When Farideh Goldin was 15, a school girl in Iran in 1968. her father made a fire and burned all her books: his goal was to keep her “naive,” and thus desirable for marriage. Her own parents had been married when her father was 23, her mother a mere 13 and not yet menstruating. (Goldin tells us that in her community, there was extra status in marrying a girl beforeshe hit puberty.) Farideh was their first child, born when her mother was 15. “I never asked…about their first night together,” she writes.
“I do. however, know- what my great uncle Agha-Jaan once said of his child-bride. She wouldn’t let him touch her Although she had obediently agreed to the marriage, she screamed and wept on their wedding night….He beat her up. She still resisted him. He forced himself on her. ‘She eventually came to understand my needs. She became a good wife,’ he said.”
Goldin’s memoir. Wedding Song: Memoirs of an Iranian Jewish Woman (Brandeis University Press/University Press of New England, $24.95), is filled with such shock and horror, a laundry list of humiliations suffered by women in the Iranian Jewish community she grew up in: Public examination of a bride’s vagina to make sure she was a virgin; public ceremonies to remove all body hair on a bride-to-be; girls thrown out of school as soon as their engagements were announced. The driving narrative of the book is the author’s own successful attempt to avoid such a fate. Her first marriage proposal comes when she is 12, at a viewing of “Chitty Chitty Bang Bang.”Her mother protected her from the offer, and some years later she fled, just as she was finishing college, to the United States.
While Goldin’s catalogue of humiliations is stunningly long, she doesn’t do much to answer the larger questions here experiences raise: How pervasive was this behavior in the Jewish community of Iran, or among their Muslim neighbors? What was her family’s social economic class, and how typical was this treatment of women in their cohort, and among other classes of Jews? How many of them filtered into the Iranian-American Jewish communities? The reader is left both horrified and mystified by her story,unnerved by the grotesque mores, and yet unsure of what to make of them.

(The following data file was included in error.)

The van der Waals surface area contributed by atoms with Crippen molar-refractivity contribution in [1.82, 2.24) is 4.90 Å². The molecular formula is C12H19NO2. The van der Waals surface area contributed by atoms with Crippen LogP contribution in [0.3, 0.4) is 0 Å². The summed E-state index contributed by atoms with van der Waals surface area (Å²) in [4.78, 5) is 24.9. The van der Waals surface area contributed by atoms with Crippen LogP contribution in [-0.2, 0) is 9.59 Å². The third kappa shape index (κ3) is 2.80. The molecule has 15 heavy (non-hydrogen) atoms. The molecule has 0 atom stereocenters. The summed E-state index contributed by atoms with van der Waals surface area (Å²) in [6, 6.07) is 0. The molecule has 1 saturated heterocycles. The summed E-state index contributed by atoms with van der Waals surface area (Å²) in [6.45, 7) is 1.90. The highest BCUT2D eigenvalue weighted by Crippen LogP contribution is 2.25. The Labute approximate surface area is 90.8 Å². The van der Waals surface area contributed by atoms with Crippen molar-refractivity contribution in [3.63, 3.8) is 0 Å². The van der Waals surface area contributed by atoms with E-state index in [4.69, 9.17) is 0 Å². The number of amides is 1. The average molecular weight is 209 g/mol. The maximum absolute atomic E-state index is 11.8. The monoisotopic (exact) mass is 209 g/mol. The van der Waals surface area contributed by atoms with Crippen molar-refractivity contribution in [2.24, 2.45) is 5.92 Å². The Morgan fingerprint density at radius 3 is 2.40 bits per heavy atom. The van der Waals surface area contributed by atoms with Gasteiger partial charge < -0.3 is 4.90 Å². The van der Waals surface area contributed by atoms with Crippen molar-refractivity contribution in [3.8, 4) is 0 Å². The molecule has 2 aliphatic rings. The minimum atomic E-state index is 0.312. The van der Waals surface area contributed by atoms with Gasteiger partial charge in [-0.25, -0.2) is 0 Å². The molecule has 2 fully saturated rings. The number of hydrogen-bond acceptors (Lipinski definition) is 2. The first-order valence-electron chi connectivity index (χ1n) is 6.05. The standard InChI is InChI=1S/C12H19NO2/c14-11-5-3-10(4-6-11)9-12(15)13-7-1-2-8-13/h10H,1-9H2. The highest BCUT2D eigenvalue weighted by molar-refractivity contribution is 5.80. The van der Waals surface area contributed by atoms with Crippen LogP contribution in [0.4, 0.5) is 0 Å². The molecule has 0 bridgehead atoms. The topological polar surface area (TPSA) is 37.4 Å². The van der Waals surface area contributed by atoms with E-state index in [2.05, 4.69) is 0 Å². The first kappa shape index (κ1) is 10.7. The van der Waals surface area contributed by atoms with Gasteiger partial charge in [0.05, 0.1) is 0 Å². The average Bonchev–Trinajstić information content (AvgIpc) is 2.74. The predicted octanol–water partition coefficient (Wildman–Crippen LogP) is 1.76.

Dorit Rabinyan’s first book, Persian Brides, was magical. The novel was also a huge success for the 21-year-old writer, widely praised and translated into ten languages. What made Persian Brides special was only partly its story of Iranian women’s lives in a Jewish ghetto a hundred years ago. It was also the unique imagination with which she wrote it, rich with hallucinatory images and folk superstition and wisdom.
Rabinyan’s second book. Strand of a Thousand Pearls (Random House,$23.95), translated from the Hebrew by Yael Lotan, contains many of those elements as well. At its center is Iran Azizyan, a Persian mother in Israel, struggling under the weight of her own miseries and terrors, overwrought with the burden of protecting her five children from fate and from themselves. Iran’s soul, writesRabinyan introducing the character, was running down like candles: “Her heart dripped and congealed, and the next day,with a layer of crusted wax underneath, itrelit itself and wept.”
Iran’s children are all magically damaged, and Rabinyan translates their emotional lives into symbols, often symbols that live. Maurice, her only son, to whom she is obsessively connected, was born with his heart “hiding on the right side of his chefs (she treats this by eating chicken hearts herself for three years). Her daughter Lizzie has an intense craving for figs, a sign of her “passionate temperament”; so “Mama sewed strings of bells onto the hems of her skirts, to weigh them down and prevent the wind from raising them.” It is this precious language that turns a story of a depressed woman overburdened by familial concerns into a treasure.
Still, for all its many virtues. Strand of a Thousand Pearls does not sparkle like its predecessor. There are too many characters,too much pedestrian history packed in: As I read, I kept imagining Rabinyan was hewing too closely to a narrated family biography, including mundane details that would be meaningful to history but not to literature, particularly not to a literature as symbolic as this. It’s a shame, because such earthly concerns dim the real pleasure that there is in Rabinyan’s book, as she draws out the costs of a burdened life and leads her characters to a kind of refreshing, if compromised, peace.